The long-term impact of COVID-19’s lockdown is starting to emerge in Scotland with concerns rising that most of Scotland’s sport and leisure facilities will not re-open.
Scotland’s sporting infrastructure relies heavily on community facilities owned by local authorities and managed, in most areas, by leisure trusts. Most trusts have suffered annual reductions in council investment for the past 15 years and some facilities were earmarked for closure pre-COVID. Now, having lost five months of income due to lockdown and facing forecasts of reduced income at least through 2021 due to so social distancing, the OSS understands that several operators can no longer fund the staffing and maintenance of key sport facilities.
All of Scotland’s trust operators took part in the survey led by Community Leisure UK and UK Active, and revealed that 1,300 of the 2,727 leisure centres, 20% of swimming pools and thousands of community halls funded by local authorities across the UK could close for good over the next six months. The report adds that nearly 60,000 jobs would also be at risk.
In Scotland, trust operators admitted that up to 90% of facilities are not viable without an injection of more than £120m in new relief funding, on top of maintaining the current council investment. There is no indication of the Scottish Government providing relief funding and many councils are considering further cuts to sport and leisure as a result of Covid-19 losses.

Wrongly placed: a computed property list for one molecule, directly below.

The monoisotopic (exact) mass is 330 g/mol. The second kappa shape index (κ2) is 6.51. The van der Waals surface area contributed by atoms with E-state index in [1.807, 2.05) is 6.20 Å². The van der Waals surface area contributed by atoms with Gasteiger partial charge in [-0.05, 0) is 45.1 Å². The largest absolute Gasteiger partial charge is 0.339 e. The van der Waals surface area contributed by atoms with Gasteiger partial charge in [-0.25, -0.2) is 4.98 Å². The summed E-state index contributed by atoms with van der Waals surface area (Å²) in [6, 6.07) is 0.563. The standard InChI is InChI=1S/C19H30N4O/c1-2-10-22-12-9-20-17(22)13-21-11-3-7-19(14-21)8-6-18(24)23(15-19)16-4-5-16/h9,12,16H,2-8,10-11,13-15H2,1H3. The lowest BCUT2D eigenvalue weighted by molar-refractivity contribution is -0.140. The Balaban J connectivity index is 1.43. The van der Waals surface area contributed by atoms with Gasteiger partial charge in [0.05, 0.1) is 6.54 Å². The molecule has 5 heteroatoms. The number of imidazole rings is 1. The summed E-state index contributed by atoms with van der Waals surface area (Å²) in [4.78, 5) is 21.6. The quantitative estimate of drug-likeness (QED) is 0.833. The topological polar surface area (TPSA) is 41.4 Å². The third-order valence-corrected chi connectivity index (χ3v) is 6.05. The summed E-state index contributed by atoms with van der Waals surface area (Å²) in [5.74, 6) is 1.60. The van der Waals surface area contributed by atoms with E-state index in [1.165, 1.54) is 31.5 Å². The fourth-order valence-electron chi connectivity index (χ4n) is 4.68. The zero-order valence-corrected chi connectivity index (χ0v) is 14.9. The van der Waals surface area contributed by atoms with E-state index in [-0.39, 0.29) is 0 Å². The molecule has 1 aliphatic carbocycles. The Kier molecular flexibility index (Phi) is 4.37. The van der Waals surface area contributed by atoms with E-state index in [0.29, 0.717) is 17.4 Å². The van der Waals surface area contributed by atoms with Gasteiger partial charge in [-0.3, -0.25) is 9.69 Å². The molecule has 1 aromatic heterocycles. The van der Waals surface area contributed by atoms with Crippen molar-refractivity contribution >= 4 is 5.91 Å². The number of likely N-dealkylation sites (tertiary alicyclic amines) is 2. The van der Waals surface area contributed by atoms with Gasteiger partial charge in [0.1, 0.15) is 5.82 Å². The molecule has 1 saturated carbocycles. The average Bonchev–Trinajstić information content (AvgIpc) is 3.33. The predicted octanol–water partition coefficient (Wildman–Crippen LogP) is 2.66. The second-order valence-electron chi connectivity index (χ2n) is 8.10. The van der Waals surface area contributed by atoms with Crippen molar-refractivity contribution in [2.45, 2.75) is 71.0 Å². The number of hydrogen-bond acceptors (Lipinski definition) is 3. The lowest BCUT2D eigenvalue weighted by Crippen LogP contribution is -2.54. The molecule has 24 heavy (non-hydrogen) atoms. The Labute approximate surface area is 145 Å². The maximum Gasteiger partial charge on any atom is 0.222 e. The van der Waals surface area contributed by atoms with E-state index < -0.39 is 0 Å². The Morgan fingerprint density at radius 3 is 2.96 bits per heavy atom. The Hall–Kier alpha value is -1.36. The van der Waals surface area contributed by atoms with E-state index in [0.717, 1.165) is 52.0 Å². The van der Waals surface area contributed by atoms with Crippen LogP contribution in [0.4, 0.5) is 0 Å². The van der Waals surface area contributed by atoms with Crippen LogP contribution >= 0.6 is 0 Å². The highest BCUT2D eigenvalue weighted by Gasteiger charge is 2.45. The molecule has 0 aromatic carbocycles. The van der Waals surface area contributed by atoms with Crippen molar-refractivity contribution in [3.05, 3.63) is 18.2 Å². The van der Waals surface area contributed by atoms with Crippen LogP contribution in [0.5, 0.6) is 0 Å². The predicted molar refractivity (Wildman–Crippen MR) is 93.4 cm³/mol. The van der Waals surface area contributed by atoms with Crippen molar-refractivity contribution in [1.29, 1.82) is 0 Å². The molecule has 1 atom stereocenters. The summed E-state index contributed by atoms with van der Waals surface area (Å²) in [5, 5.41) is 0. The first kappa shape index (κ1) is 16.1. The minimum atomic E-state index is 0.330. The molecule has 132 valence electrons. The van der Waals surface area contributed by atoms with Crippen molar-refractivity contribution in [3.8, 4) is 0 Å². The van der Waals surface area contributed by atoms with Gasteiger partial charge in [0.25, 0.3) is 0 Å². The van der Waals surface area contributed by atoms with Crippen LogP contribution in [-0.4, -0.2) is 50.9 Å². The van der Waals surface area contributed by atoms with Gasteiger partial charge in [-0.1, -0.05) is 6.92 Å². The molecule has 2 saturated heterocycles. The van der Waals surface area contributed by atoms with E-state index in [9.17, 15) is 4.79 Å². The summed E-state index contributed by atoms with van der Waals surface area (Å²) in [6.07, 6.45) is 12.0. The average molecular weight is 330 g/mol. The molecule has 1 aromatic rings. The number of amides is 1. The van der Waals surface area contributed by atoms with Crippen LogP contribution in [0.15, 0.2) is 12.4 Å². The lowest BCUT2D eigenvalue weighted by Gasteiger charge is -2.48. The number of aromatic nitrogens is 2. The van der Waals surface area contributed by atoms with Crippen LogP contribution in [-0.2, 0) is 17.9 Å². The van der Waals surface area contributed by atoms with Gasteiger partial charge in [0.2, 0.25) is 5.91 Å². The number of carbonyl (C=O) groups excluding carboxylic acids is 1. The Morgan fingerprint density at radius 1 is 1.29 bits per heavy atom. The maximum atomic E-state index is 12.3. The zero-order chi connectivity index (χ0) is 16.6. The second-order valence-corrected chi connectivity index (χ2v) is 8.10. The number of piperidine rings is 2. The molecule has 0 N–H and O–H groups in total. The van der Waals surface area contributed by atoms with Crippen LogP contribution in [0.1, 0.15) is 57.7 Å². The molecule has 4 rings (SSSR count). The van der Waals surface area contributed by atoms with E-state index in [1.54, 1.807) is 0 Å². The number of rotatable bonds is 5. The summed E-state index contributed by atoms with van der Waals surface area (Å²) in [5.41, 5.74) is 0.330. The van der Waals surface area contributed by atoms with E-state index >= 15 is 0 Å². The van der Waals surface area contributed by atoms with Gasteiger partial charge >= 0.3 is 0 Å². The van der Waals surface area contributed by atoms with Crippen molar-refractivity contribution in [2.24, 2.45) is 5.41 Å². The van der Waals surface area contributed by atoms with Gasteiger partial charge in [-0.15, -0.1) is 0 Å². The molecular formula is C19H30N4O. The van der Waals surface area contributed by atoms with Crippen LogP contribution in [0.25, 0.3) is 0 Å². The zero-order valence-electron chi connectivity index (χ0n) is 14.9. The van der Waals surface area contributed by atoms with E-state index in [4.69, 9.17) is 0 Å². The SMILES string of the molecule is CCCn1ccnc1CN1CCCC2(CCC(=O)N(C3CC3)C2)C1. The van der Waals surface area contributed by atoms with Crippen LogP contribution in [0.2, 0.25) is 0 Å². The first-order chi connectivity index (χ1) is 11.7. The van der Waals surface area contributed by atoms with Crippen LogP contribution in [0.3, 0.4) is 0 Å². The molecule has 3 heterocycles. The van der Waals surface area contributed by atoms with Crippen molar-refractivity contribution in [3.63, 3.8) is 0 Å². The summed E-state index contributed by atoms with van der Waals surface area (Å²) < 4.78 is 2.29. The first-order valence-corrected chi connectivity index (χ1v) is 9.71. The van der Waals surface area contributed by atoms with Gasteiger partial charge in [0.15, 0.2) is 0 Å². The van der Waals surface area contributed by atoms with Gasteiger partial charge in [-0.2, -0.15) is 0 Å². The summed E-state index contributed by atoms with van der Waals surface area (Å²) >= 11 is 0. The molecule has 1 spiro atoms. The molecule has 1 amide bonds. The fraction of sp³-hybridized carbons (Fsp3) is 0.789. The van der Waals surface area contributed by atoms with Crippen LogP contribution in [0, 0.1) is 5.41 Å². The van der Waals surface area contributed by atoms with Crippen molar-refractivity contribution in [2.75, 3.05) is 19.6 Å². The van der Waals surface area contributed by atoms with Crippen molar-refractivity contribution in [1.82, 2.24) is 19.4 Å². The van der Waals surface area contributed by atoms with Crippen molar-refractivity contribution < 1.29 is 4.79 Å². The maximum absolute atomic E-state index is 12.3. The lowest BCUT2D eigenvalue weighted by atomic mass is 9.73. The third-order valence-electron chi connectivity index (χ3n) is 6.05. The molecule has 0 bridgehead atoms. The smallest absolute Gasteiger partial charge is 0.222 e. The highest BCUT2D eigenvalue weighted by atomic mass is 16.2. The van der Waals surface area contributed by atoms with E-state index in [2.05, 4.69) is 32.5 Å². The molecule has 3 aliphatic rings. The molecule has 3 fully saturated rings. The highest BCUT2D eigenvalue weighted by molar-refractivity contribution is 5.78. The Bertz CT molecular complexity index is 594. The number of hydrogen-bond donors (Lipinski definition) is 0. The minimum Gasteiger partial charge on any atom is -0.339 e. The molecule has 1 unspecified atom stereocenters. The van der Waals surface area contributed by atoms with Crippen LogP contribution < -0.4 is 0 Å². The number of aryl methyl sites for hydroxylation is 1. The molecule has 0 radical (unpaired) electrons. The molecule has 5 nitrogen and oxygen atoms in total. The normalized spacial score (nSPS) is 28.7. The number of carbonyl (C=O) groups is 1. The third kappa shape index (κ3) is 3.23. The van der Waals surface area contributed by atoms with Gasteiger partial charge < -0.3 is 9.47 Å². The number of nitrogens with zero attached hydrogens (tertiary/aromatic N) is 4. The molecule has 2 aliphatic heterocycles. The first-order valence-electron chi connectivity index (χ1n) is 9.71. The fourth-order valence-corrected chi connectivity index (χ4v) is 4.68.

The impact will be felt hardest in the most deprived communities where footfall and/or membership fees are not as high as in more affluent areas, with community clubs, swimming lessons and a huge variety of social and mental health, and social prescribing activity at risk of disappearing altogether.
The Observatory for Sport in Scotland is working with trusts, local authorities and a range of community stakeholders to share research into new models of delivery, learning from European countries who have changed their models of community sport management to not only maintain facilities but increase activity levels.
Mark Tweedie, the new chief executive of Community Leisure UK, stated: “The public need to be made fully aware that their cherished public leisure services are at risk because, due to income losses, local authorities will not be capable of financially sustaining them through the Covid-19 crisis without government financial support.
“Public leisure centres are at the heart of communities – they are places where communities connect and they serve all age ranges and abilities, from parents with babies, through to sports clubs, walking groups and gentle exercise classes for the less fit.”
Read The Guardian’s article here.